Fred Imbert, Maggie Fitzgerald, Eustance Huang
U.S. stocks rose on Wednesday after President Donald Trump tweeted support for aid to airlines and other stimulus measures, stoking hope that a smaller aid package could be passed by lawmakers.
The Dow Jones Industrial Average traded 544 points higher, or nearly 2%. The S&P 500 climbed 1.8%, while the Nasdaq Composite advanced 1.9%.
Trump urged Congress to approve airline payroll support, saying that money and aid for small business could be paid for with unused funds from the previous stimulus. Trump also pushed for another round of $1,200 stimulus checks for Americans.
“This certainly isn’t the first time we’ve seen the market react to Trump tweets, and it probably won’t be the last,” said Chris Larkin, managing director of trading and investment product at E-Trade. “The seesaw we’ve seen since yesterday’s plunge is just case and point for the volatility we may encounter as we close in on the election.”
“That said, with President Trump’s call for aid to airlines, an obviously hard-hit area of the market, traders may be eyeing bullish opportunities in cyclical stocks dependent on a quicker economic recovery—if they can stomach the rollercoaster,” Larkin added.
Shares of United Airlines gained more than 4%. Delta gained 3.3%. Airline stocks also got a boost after a JPMorgan analyst upgraded several companies in the industry. Boeing shares were up 3%.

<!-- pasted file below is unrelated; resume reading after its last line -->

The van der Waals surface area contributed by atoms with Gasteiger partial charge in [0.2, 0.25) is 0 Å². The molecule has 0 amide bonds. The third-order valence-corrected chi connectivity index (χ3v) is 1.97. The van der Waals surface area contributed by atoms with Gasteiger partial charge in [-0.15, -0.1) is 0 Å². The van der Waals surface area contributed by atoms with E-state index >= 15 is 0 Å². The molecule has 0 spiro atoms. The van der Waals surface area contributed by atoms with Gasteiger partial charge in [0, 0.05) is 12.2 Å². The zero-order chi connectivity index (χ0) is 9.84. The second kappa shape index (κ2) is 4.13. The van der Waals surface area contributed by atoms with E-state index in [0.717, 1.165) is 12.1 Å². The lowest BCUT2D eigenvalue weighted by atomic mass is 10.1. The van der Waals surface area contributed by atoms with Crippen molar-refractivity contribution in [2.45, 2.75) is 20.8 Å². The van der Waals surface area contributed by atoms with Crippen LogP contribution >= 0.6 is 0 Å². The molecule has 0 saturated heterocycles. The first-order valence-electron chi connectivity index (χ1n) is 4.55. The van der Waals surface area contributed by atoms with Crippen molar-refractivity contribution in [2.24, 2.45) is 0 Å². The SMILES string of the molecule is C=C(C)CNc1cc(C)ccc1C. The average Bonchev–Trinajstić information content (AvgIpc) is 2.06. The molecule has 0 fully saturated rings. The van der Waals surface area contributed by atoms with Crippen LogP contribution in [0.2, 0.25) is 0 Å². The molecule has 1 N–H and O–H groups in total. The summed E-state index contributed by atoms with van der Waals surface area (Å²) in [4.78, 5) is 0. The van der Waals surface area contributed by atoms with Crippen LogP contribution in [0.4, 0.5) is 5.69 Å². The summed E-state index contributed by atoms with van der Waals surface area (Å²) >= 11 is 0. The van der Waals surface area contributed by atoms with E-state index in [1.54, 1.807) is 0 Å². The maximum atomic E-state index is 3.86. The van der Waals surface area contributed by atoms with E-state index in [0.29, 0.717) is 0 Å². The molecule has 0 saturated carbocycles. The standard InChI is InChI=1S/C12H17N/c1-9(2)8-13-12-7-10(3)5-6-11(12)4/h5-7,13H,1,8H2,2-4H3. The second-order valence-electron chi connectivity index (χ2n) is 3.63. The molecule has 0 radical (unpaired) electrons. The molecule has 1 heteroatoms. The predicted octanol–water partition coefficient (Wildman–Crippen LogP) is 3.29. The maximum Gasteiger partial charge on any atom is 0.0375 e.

“I think what President Trump was saying yesterday was that we’re too far apart for a gigantic bill,” White House economic advisor Larry Kudlow told CNBC’s “Squawk Box.” But “a small bill? A targeted bill? ... They were willing to compromise on the [continuing resolution] to keep the government open. Why not do it again?”
Market sentiment also got a boost after Eli Lilly said it was looking for FDA clearance for its coronavirus antibody drug. Eli Lilly shares jumped 3.7%.
The major averages closed sharply lower on Tuesday after Trump tweeted the White House is halting talks with Democrats about a second coronavirus stimulus deal. Earlier in the session, stocks rallied in hopes that there would be a second relief package to prop up markets as the coronavirus outbreak continues.
Bridgewater Associates’ Ray Dalio told CNBC’s “Street Signs Asia” on Wednesday morning Singapore time that the U.S. president’s move is “certainly not a good thing” and will be a “significant negative” on the economy.
“That’s ... a lot of money, whatever it would’ve been,” Dalio said, adding that there’ll be “a lot of stress” for those who are not going to get the funds.
Meanwhile, Pershing Square Capital Management’s Bill Ackman said in a tweet directed at Trump and House Speaker Nancy Pelosi: “Mr. President and Madam Speaker, in that you both agree on the first $1.6T of stimulus, why not immediately fund $1.6T of stimulus and leave the disputed $400B to the outcome of the election? That way, Americans in need can be helped now.”
Federal Reserve Chairman Jerome Powell said Tuesday the economy needs more aggressive fiscal and monetary stimulus for an economic recovery that he said still has “a long way to go.”
“Chairman Powell has said that we need more stimulus, and this is going against the advice of the chairman of the Federal Reserve and the markets don’t really like going against the advice of the chairman of the Federal Reserve,” said Tom Block, Washington policy strategist for Fundstrat. “I would not say it’s over for good but I would say it’s a very negative sign and likely pushes it until after the election.”
—CNBC’s Pippa Stevens contributed to this report.
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